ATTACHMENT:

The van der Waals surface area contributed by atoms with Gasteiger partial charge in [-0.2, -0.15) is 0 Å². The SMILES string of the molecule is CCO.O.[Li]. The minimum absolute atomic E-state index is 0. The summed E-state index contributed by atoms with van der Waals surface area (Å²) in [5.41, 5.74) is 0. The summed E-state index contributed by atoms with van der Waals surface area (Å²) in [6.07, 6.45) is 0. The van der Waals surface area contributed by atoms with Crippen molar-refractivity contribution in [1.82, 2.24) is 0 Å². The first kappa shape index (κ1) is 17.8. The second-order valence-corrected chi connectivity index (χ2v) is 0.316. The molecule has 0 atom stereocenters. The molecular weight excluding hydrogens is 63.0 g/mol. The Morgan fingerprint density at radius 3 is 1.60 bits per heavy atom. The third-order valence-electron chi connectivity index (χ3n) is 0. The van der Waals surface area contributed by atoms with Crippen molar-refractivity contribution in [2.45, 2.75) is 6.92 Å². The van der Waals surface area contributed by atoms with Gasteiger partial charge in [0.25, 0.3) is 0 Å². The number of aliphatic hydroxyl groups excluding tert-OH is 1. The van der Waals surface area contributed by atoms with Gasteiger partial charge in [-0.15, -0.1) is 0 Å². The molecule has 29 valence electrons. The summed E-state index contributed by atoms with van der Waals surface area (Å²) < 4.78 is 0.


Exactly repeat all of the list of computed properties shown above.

The van der Waals surface area contributed by atoms with Gasteiger partial charge in [-0.2, -0.15) is 0 Å². The SMILES string of the molecule is CCO.O.[Li]. The minimum absolute atomic E-state index is 0. The summed E-state index contributed by atoms with van der Waals surface area (Å²) in [5.41, 5.74) is 0. The summed E-state index contributed by atoms with van der Waals surface area (Å²) in [6.07, 6.45) is 0. The van der Waals surface area contributed by atoms with Crippen molar-refractivity contribution in [1.82, 2.24) is 0 Å². The first kappa shape index (κ1) is 17.8. The second-order valence-corrected chi connectivity index (χ2v) is 0.316. The molecule has 0 atom stereocenters. The molecular weight excluding hydrogens is 63.0 g/mol. The Morgan fingerprint density at radius 3 is 1.60 bits per heavy atom. The third-order valence-electron chi connectivity index (χ3n) is 0. The van der Waals surface area contributed by atoms with Crippen molar-refractivity contribution in [2.45, 2.75) is 6.92 Å². The van der Waals surface area contributed by atoms with Gasteiger partial charge in [0.25, 0.3) is 0 Å². The number of aliphatic hydroxyl groups excluding tert-OH is 1. The van der Waals surface area contributed by atoms with Gasteiger partial charge in [-0.15, -0.1) is 0 Å². The molecule has 29 valence electrons. The summed E-state index contributed by atoms with van der Waals surface area (Å²) < 4.78 is 0.